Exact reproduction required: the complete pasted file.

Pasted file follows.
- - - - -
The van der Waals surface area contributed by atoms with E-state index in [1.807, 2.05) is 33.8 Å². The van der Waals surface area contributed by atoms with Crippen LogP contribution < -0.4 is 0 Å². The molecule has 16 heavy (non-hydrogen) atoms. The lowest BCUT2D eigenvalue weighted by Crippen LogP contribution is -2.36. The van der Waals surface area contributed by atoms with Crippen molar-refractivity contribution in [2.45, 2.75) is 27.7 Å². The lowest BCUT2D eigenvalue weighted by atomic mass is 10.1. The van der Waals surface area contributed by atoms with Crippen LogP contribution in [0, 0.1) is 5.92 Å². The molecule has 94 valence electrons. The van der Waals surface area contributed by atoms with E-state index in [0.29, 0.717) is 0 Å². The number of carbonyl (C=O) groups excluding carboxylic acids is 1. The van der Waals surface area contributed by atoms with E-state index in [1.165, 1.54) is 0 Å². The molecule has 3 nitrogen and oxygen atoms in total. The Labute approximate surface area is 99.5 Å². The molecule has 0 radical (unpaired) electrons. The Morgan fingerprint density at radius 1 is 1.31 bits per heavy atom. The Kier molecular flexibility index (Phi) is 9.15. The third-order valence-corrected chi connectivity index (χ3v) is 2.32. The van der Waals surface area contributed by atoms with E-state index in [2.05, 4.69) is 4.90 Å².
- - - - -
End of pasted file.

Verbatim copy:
The van der Waals surface area contributed by atoms with E-state index in [1.807, 2.05) is 33.8 Å². The van der Waals surface area contributed by atoms with Crippen LogP contribution < -0.4 is 0 Å². The molecule has 16 heavy (non-hydrogen) atoms. The lowest BCUT2D eigenvalue weighted by Crippen LogP contribution is -2.36. The van der Waals surface area contributed by atoms with Crippen molar-refractivity contribution in [2.45, 2.75) is 27.7 Å². The lowest BCUT2D eigenvalue weighted by atomic mass is 10.1. The van der Waals surface area contributed by atoms with Crippen LogP contribution in [0, 0.1) is 5.92 Å². The molecule has 94 valence electrons. The van der Waals surface area contributed by atoms with E-state index in [0.29, 0.717) is 0 Å². The number of carbonyl (C=O) groups excluding carboxylic acids is 1. The van der Waals surface area contributed by atoms with E-state index in [1.165, 1.54) is 0 Å². The molecule has 3 nitrogen and oxygen atoms in total. The Labute approximate surface area is 99.5 Å². The molecule has 0 radical (unpaired) electrons. The Morgan fingerprint density at radius 1 is 1.31 bits per heavy atom. The Kier molecular flexibility index (Phi) is 9.15. The third-order valence-corrected chi connectivity index (χ3v) is 2.32. The van der Waals surface area contributed by atoms with E-state index in [2.05, 4.69) is 4.90 Å².